Tabs Out | Parish/Potter – On and Off

Parish/Potter – On and Off

9.25.23 by Ryan Masteller

The lack of **^4##*NULL\\\///ZoN3*##^** … er, \\NULL|Z0NE// … eff it, Null Zone activity over the past couple years has had a cumulative effect on my psyche that I simply did not expect: once weaned from Michael Potter’s Athens, Georgia, label since 2021 or so, I found myself super jacked right back in once his band, the Electric Nature, dropped Old World Die Must earlier this year. It was a hit of free-jazz/fusion/noise madness that sped right into the weirdo centers of my brain and pretty much cooked all my synapses till I wasn’t able to respond to anything properly, such was the overload. Sitting on my couch, drooling and glassy-eyed as the title track, taking up the entirety of side B, fizzed its feedback to a close, I breathed a sigh of relief that I had made it through in one piece, clearly frazzled at my lack of preparation for new Null Zone after a layoff.

So I didn’t know if it was a good thing or not that several months separated Old World Die Must and the first new Null Zone cassette-only releases (Old World exists as a vinyl LP co-released with Feeding Tube) to hit the streets, but I was certainly game, and I was pretty sure the melted parts of my brain had cooled and hardened into protective barriers over the rest of the lobes and cortices I was still using – Potter wasn’t going to take me by surprise this time. Fortunately, On and Off, Potter’s new tape as a duo with Ahleuchatistas’ Shane Parish (no stranger to Null Zone), dispenses with the coiled chaos and heads straight to the warm comfort areas where blankets and cushions (or amniotic floating) serve as the perfect accoutrements/venue for experiencing this tape.

Did it turn out I really needed this? Yeah, it absolutely did.

Over two sidelong tracks on this C32, Potter and Parish layer their guitars over each other, generating entire hemispheres of imagination in their primordial playing. The A side, “On and Off,” fulfills every person’s fantasy of what the soundtrack to the actual formation of the Earth over billions of years should sound like. The duo’s electric guitars establish the firmament, a tectonic drone ceaselessly undergirds the elements bubbling and flitting above it, and the sky I’m seeing behind my eyelids fills with smoke and fire before clearing to mountains, lakes, and valleys, the promise of green fields and fresh air a millennium or so away – but that’s not a long time on the Cosmic Calendar! Their proto-proto-proto blues scratches glyphs on the walls of prehistoric caves; it’s truly not weird at all that Potter’s found himself on the same bill as guitar legend Bill Orcutt.

“Here and There” covers side B and showcases Parish and Potter’s acoustic chops, a set recorded a year removed from “On and Off” but a thematic and sonic cousin nonetheless. Again over a reverberating drone, the duo picks riverine melodies through newly cut valleys as animal and plant life spring into being at their passing, drifting into the expansiveness of evolutionary process. The movement and tactility of the guitar interplay is like blood through veins, a vital process of circulation to ensure all parts of the body (including the brain!) are properly nourished. Overlaying the body’s roadmap on the Earth’s contours ties the concept together, a universality of flesh and soil and the source of connection. It’s like a proto-proto-proto folk outline simmering in the mineral baths. Have either of these guys ever played with William Tyler?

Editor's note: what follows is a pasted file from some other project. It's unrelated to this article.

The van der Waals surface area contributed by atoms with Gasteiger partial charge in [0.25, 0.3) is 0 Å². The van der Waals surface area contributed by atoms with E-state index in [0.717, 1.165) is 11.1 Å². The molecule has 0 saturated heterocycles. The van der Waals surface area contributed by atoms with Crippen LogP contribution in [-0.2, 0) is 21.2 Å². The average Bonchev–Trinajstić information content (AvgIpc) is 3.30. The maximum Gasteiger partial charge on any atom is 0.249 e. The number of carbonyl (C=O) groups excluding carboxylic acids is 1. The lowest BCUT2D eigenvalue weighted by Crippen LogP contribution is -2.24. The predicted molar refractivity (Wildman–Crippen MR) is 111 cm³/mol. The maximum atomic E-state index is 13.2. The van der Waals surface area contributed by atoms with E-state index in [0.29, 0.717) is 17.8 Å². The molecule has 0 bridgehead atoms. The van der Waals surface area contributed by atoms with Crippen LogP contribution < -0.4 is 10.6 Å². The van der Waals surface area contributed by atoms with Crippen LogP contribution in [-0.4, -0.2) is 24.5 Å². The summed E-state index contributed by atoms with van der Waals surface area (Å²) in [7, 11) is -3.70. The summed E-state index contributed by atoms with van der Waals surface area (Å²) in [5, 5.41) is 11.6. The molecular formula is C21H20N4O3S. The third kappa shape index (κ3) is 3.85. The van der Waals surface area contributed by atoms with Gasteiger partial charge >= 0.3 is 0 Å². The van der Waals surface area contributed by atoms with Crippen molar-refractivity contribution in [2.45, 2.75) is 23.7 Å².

So, it is with great relief that I announce, yes: it’s great to have Null Zone back, and it’s great that the label’s back with such a fantastic bang. And hey, guess what? Now that I’ve re-centered myself and primed myself once again for the “anything goes” mentality Potter and pals routinely bring to their releases, I think I could even take on something a little crazier, a little more extreme if something of the sort comes my way… Hey, speaking of, where’s that Serrater tape?

Tabs Out | Kouns & Weaver – The 1990 Cincinnati Reds

Kouns & Weaver – The 1990 Cincinnati Reds

2.17.21 by Ryan Masteller

Oh to be memorialized as a Donruss Diamond King. Zack Kouns and Rick Weaver got the treatment by artist Chrissy Jones for “The 1990 Cincinnati Reds,” and I’m as jealous as it gets. Now to be clear, because there’s not a lot of jock stuff that goes on here on this site or within this podcast, I should warn you that Kouns & Weaver were not ACTUALLY members of that storied team that swept the heavily favored defending champs, the Oakland A’s, led by Bash Brothers and androstenedione enthusiasts Jose Canseco and Mark McGwire, in four games. No, the duo didn’t sport rec specs or ever go by the nickname “The Nasty Boys.” No, these two never got caught in 1989 for betting on their own team.